Employers cannot, however, take a credit against their fringe benefits obligations for any benefit that it is required to be provided to employees under Federal, State, or local law (such as social security, workers compensation insurance, or unemployment compensation insurance). An important distinction, however, is that an employer who is an “Applicable Large Employer” offering health coverage to its full-time employees under the Affordable Care Act can take credit for the employer’s contributions to the health plan against its Davis Bacon Act fringe benefits obligations.
An employer’s establishment of a benefit plan can give rise to compliance requirements under the Employee Retirement Income Security Act of 1974 (ERISA). If an employer contributes fringe benefit dollars to an ERISA-covered plan, the employer may owe fiduciary duties to the plan and its participants. As a result, an employer that contributes fringe dollars to an ERISA-covered plan can also be audited by the Department of Labor’s Employee Benefits Security Administration (EBSA), which has enforcement authority under ERISA.
What Should Employers Do?
Clearly, the liabilities that can arise from running afoul of the Davis Bacon Act requirements are significant. Not only can you incur significant financial liability, but you can also lose your federal contract revenue stream for up to three years. The Department of Labor’s Wage and Hour Division recently announced its intention to hire an additional 100 investigators, who no doubt will be ready to pounce on employers’ mistakes. With the Infrastructure Bill and prevailing wages being priorities for the Biden Administration, you should expect robust Davis Bacon Act enforcement. It is therefore in the best interests of any employer looking to win Davis Bacon Act-covered contracts or subcontracts to start thinking now about compliance.
- You should review any contract that you plan to bid on to determine if it is covered by the Davis Bacon Act. You should make sure you have the correct wage determination for the project and account in your bid for the required wages and fringe benefits. Classifying each worker into the correct wage determination category is critical at this stage.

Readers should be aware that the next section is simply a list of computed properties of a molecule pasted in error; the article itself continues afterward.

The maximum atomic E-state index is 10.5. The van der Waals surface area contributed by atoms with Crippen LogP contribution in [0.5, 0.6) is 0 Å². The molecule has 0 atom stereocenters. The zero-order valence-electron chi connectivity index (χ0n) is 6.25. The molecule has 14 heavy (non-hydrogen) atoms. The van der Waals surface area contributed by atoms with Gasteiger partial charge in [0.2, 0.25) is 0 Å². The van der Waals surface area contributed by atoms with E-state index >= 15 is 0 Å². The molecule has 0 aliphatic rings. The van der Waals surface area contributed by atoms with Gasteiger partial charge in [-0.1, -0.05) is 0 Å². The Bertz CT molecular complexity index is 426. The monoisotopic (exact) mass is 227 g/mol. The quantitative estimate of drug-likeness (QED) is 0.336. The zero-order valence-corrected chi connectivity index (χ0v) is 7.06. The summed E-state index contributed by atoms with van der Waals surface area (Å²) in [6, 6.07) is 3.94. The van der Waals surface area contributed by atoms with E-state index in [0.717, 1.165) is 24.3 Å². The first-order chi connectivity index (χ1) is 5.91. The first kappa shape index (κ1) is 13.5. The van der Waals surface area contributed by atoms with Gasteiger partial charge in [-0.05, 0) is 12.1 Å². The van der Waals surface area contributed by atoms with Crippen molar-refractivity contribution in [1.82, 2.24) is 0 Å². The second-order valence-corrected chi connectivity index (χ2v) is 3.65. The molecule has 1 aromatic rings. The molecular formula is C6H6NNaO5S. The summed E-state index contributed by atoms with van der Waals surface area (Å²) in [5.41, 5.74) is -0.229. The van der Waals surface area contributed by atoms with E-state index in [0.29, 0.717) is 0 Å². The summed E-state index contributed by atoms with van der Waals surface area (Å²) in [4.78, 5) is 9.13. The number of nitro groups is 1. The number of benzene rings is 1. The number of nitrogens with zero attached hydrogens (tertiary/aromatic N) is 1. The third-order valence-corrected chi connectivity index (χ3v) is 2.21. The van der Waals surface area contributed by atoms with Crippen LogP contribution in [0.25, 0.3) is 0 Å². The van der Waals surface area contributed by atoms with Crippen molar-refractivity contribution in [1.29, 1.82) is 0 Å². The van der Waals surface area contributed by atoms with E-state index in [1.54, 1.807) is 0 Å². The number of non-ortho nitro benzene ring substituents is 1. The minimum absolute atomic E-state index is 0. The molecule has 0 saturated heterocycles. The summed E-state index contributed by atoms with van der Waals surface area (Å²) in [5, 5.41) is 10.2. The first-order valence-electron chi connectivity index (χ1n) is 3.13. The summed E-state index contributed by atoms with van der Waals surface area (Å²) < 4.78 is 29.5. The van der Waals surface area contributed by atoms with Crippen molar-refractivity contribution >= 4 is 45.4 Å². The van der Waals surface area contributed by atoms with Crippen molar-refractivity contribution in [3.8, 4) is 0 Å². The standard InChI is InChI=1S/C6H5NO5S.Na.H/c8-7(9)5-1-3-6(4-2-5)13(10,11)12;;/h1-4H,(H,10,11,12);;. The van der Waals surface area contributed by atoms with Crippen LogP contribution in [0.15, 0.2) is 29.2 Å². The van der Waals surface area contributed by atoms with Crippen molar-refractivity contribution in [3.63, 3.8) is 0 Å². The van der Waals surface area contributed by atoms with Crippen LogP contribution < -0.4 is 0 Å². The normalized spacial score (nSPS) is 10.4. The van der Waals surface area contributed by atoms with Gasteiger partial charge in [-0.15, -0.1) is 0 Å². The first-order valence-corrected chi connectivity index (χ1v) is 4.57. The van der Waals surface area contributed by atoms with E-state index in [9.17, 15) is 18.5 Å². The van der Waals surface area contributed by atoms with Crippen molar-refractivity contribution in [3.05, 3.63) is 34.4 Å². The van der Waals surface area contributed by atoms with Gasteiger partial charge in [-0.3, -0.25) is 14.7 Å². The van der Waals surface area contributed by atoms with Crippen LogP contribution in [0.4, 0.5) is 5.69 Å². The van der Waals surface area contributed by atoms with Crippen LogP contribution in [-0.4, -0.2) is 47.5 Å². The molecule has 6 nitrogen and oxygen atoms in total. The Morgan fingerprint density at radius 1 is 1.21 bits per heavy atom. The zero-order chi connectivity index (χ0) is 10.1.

- You should also have a program set up in advance to monitor whether employees are performing work in their designated job categories. You need to be proactive about enforcing job assignments and restricting employees to their assigned category of work. If you anticipate workers will perform work in multiple job categories, it is critical to have a program set up in advance to record all hours worked in each category.
- If you delegate any part of your contract to subcontractors, you must ensure that the subcontractors are aware of their obligations, and that the subcontract contains the required Davis Bacon Act clauses and the correct wage determinations.
- If you establish a benefit plan to satisfy your fringe benefits obligation, you will want to ensure that you are complying with ERISA. If it is an ERISA-covered plan, you need to make sure that you understand whether you have any fiduciary duties to the plan and its participants, and establish a program to ensure that you carry out those duties.
- You should prepare in advance for a Department of Labor Wage and Hour Division audit. It is best to have an audit response team with defined roles established in advance. You should have a plan for who will be present at the opening conference, who will be present for any on-site visits by the Department of Labor, and who will oversee responses to the Department of Labor’s document requests. You should also be proactive and perform your own periodic internal audits to ensure you are complying with the requirements of the Davis Bacon Act. When doing such audits, it is a best practice to have legal counsel (either in-house or external) direct the audit.
- You may also be subject to the full equal employment opportunity and affirmative action compliance requirements imposed by Executive Order 11246, the Rehabilitation Act of 1973, and the Vietnam Era Veterans’ Readjustment Assistance Act of 1974, and their implementing regulations. These requirements are enforced by the U.S. Department of Labor’s Office of Federal Contract Compliance Programs (OFCCP).
Please ensure you are subscribed to Fisher Phillips’ Insight system to gather the most up-to-date information. If you have questions, please contact your Fisher Phillips attorney, the author of this Insight, or any attorney on our Wage and Hour Practice Group or Affirmative Action and Federal Contractor Compliance Group.